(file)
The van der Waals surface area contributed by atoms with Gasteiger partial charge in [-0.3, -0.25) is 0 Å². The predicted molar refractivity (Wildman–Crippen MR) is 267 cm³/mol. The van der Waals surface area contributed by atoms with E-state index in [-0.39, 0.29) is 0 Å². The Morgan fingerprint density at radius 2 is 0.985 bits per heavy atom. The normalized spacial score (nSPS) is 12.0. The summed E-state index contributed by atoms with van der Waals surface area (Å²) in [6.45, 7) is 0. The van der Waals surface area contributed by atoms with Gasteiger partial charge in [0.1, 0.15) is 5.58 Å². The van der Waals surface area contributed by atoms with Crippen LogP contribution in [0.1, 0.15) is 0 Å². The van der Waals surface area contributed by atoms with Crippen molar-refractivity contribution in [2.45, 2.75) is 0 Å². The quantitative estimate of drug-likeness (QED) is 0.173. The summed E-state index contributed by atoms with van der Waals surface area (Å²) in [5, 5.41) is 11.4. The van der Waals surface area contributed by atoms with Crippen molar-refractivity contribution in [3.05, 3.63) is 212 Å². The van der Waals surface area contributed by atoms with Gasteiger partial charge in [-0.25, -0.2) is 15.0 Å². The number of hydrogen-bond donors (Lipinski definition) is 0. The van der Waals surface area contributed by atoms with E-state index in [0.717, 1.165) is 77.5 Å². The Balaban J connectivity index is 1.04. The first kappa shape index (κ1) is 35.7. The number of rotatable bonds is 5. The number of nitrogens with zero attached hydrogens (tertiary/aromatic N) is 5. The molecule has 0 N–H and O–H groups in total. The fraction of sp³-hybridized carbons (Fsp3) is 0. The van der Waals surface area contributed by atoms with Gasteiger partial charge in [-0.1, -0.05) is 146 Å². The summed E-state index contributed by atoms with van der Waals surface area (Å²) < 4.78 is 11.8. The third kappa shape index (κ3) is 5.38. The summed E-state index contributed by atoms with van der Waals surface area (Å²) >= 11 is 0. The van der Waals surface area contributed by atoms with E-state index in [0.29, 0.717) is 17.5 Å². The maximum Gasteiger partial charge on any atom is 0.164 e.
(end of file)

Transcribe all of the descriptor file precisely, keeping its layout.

The van der Waals surface area contributed by atoms with Gasteiger partial charge in [-0.3, -0.25) is 0 Å². The predicted molar refractivity (Wildman–Crippen MR) is 267 cm³/mol. The van der Waals surface area contributed by atoms with E-state index in [-0.39, 0.29) is 0 Å². The Morgan fingerprint density at radius 2 is 0.985 bits per heavy atom. The normalized spacial score (nSPS) is 12.0. The summed E-state index contributed by atoms with van der Waals surface area (Å²) in [6.45, 7) is 0. The van der Waals surface area contributed by atoms with Gasteiger partial charge in [0.1, 0.15) is 5.58 Å². The van der Waals surface area contributed by atoms with Crippen LogP contribution in [0.1, 0.15) is 0 Å². The van der Waals surface area contributed by atoms with Crippen molar-refractivity contribution in [2.45, 2.75) is 0 Å². The quantitative estimate of drug-likeness (QED) is 0.173. The summed E-state index contributed by atoms with van der Waals surface area (Å²) in [5, 5.41) is 11.4. The van der Waals surface area contributed by atoms with Crippen molar-refractivity contribution in [3.05, 3.63) is 212 Å². The van der Waals surface area contributed by atoms with Gasteiger partial charge in [-0.25, -0.2) is 15.0 Å². The number of hydrogen-bond donors (Lipinski definition) is 0. The van der Waals surface area contributed by atoms with E-state index in [0.717, 1.165) is 77.5 Å². The Balaban J connectivity index is 1.04. The first kappa shape index (κ1) is 35.7. The number of rotatable bonds is 5. The number of nitrogens with zero attached hydrogens (tertiary/aromatic N) is 5. The molecule has 0 N–H and O–H groups in total. The fraction of sp³-hybridized carbons (Fsp3) is 0. The van der Waals surface area contributed by atoms with Gasteiger partial charge in [-0.1, -0.05) is 146 Å². The summed E-state index contributed by atoms with van der Waals surface area (Å²) < 4.78 is 11.8. The third kappa shape index (κ3) is 5.38. The summed E-state index contributed by atoms with van der Waals surface area (Å²) >= 11 is 0. The van der Waals surface area contributed by atoms with E-state index in [0.29, 0.717) is 17.5 Å². The maximum Gasteiger partial charge on any atom is 0.164 e.